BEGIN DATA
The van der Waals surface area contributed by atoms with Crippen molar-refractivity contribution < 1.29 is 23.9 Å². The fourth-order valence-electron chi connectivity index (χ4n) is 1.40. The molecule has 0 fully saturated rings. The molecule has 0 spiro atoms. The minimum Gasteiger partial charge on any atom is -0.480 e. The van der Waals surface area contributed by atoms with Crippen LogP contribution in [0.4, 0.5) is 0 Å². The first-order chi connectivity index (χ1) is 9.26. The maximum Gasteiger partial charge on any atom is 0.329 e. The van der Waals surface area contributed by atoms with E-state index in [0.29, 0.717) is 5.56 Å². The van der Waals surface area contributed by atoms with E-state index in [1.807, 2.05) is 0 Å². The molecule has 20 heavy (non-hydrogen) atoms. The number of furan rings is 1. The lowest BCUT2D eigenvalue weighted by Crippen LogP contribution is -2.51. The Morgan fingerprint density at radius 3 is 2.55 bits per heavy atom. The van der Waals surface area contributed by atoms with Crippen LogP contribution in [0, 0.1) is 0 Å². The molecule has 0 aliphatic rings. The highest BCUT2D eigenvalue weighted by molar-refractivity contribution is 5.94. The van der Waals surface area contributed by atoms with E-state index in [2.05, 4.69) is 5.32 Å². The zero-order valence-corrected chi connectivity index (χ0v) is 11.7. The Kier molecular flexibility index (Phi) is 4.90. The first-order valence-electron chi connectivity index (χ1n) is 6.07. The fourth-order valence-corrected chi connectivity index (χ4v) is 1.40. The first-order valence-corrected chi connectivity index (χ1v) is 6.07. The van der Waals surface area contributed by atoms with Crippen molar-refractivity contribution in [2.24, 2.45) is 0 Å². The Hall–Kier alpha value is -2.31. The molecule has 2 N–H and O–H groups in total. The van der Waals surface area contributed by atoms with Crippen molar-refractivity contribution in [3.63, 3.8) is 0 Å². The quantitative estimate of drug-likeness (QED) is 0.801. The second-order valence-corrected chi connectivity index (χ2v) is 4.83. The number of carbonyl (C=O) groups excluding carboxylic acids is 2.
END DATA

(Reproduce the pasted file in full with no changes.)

The van der Waals surface area contributed by atoms with Crippen molar-refractivity contribution < 1.29 is 23.9 Å². The fourth-order valence-electron chi connectivity index (χ4n) is 1.40. The molecule has 0 fully saturated rings. The molecule has 0 spiro atoms. The minimum Gasteiger partial charge on any atom is -0.480 e. The van der Waals surface area contributed by atoms with Crippen LogP contribution in [0.4, 0.5) is 0 Å². The first-order chi connectivity index (χ1) is 9.26. The maximum Gasteiger partial charge on any atom is 0.329 e. The van der Waals surface area contributed by atoms with E-state index in [0.29, 0.717) is 5.56 Å². The van der Waals surface area contributed by atoms with E-state index in [1.807, 2.05) is 0 Å². The molecule has 20 heavy (non-hydrogen) atoms. The number of furan rings is 1. The lowest BCUT2D eigenvalue weighted by Crippen LogP contribution is -2.51. The Morgan fingerprint density at radius 3 is 2.55 bits per heavy atom. The van der Waals surface area contributed by atoms with Crippen LogP contribution in [0, 0.1) is 0 Å². The molecule has 0 aliphatic rings. The highest BCUT2D eigenvalue weighted by molar-refractivity contribution is 5.94. The van der Waals surface area contributed by atoms with E-state index in [2.05, 4.69) is 5.32 Å². The zero-order valence-corrected chi connectivity index (χ0v) is 11.7. The Kier molecular flexibility index (Phi) is 4.90. The first-order valence-electron chi connectivity index (χ1n) is 6.07. The fourth-order valence-corrected chi connectivity index (χ4v) is 1.40. The first-order valence-corrected chi connectivity index (χ1v) is 6.07. The van der Waals surface area contributed by atoms with Crippen molar-refractivity contribution in [2.24, 2.45) is 0 Å². The Hall–Kier alpha value is -2.31. The molecule has 2 N–H and O–H groups in total. The van der Waals surface area contributed by atoms with Crippen molar-refractivity contribution in [3.63, 3.8) is 0 Å². The quantitative estimate of drug-likeness (QED) is 0.801. The second-order valence-corrected chi connectivity index (χ2v) is 4.83. The number of carbonyl (C=O) groups excluding carboxylic acids is 2.